Raising children is a challenge, regardless of location, nationality, or faith. Furthermore, raising children who grow to love Islam and adhere to its tenets can be difficult, no matter where your family resides. But the challenge takes on a unique presentation when Islam is the minority religion.
AboutIslam spoke with two different mothers living in the United States about their experiences raising their children. Here is what they told us.
Sister Rachel lives in Michigan and has three children: Hajira, aged 7; Nasser, aged 3; and Mina, aged 10 months (at the time of the interview). Rachel has lived in Europe and in a state in the southern US, but she spoke to AboutIslam about her experiences in Michigan.
“I think the most challenging thing about raising a Muslim child in USA is navigating the non-Muslim world and Muslim world,” she said.
“On one side, I must try to give my children an identity to be proud of. And the other side, I must protect my children from the things we consider un-Islamic, while also allowing them freedom of expression.”
While some Muslim parents may attempt to achieve this by avoiding difficult conversations, Sister Rachel takes the opposite approach. She does her best to involve herself and her children in the local Muslim community and encourages their inquisitiveness.
“We have open conversations. We attend the mosque for children’s functions, Ramadan activities and I help run a Muslim playgroup,” Rachel tells AboutIslam.
Michigan has a large Muslim population, especially in the Detroit area, but that doesn’t mean Islamophobia has never touched the lives of Rachel and her family.
She added, “I had an incident at a park splash pad where a little boy wanted to play with my children and a Muslim woman’s children with whom I was sitting. He was really sweet but his parents called him over and yelled at him not to play with [us] … The boy came by and said ‘I’m sorry, I’m not allowed to play with you.’ He was almost in tears.”
Hopefully this boy will remember the interaction he had with the kind Sister Rachel, who responded, “It’s okay, hon. It’ll get better someday.”
Sister Sidrah lives in Kentucky. Her children are Haadia, aged 6; and Hajira, aged 2.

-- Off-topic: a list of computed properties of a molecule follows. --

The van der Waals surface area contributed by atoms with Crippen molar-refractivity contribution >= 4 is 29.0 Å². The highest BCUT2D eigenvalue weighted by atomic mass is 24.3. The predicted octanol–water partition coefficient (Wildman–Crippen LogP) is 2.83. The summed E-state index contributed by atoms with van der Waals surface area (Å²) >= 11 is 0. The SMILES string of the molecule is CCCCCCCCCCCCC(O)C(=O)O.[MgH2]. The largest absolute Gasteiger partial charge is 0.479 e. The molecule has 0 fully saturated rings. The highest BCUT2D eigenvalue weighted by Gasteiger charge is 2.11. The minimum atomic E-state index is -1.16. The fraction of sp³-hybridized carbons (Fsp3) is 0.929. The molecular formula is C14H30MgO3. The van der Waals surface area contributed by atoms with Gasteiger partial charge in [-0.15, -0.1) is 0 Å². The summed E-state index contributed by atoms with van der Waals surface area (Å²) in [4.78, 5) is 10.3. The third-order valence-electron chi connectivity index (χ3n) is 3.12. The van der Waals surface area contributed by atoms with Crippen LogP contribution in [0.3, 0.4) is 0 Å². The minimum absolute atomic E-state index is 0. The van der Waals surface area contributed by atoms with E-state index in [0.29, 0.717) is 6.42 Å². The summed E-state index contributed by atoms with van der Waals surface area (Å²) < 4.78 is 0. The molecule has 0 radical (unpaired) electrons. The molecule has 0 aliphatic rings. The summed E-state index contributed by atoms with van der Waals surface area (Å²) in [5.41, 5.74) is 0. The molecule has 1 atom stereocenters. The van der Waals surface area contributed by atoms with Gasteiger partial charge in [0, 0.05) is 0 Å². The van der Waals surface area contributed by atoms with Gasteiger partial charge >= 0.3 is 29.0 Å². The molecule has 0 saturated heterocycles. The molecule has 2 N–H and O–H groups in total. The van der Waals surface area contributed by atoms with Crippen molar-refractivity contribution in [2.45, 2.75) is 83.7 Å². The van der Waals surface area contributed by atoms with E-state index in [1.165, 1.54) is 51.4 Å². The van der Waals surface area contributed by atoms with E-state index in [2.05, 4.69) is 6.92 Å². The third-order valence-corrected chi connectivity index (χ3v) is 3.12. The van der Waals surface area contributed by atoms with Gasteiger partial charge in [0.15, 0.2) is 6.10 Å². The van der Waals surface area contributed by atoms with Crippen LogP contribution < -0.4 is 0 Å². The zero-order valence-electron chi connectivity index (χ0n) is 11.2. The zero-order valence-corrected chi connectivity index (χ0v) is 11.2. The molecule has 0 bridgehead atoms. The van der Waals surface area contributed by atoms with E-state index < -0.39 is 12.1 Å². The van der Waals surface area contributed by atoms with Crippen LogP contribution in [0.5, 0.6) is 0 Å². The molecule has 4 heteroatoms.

Unlike Rachel, who is a convert, Sidrah was raised Muslim and is also facing the challenge of preventing her children from losing Urdu.
“It is much harder, if not impossible, to keep up the same level of proficiency in our mother tongue … as the kids find it much easier to speak English,” she tells AboutIslam.
In terms of fostering an Islamic upbringing itself, Sidrah comments, “Inculcating Islamic values in children requires a much more active involvement than it would in our home country.”
“The most important thing for us has been staying an active part of the local community of Muslims,” Sister Sidrah tells AboutIslam on how she is maintaining a strong connection to Islam.
However, far from being insular in her children’s exposure to Islam, Sidrah says that her family has a diverse group of friends.
It can be extremely beneficial to children to see that Islam is practiced in a variety of ways and that many different kinds of people are Muslim.
Sidrah comments, “The most important thing for us has been staying an active part of the local community of Muslims. We do that by getting together with the other Muslim families for potlucks and play dates. This helps create a sense of belonging to a special community in the kids.”
“They see the Islamic way of life being practiced in many different ways by Muslim families with varying cultures and countries of origin. This normalizes Islam for them and creates pride in them for being a Muslim,” she adds.
In contrast to Rachel’s story, Sidrah says that they have not had any incidents of Islamophobia. “Around us, Muslims [are] generally treated with acceptance and respect.”
Both sisters interviewed for this piece have some very beneficial methods to raising their children. One hopes that many Muslim families across the country and other Muslim-minority countries are taking a similar approach.
Living harmoniously with one’s neighbors and also raising children with a strong foundation in Islam are not mutually exclusive. Sisters Rachel and Sidrah truly seem to embody this.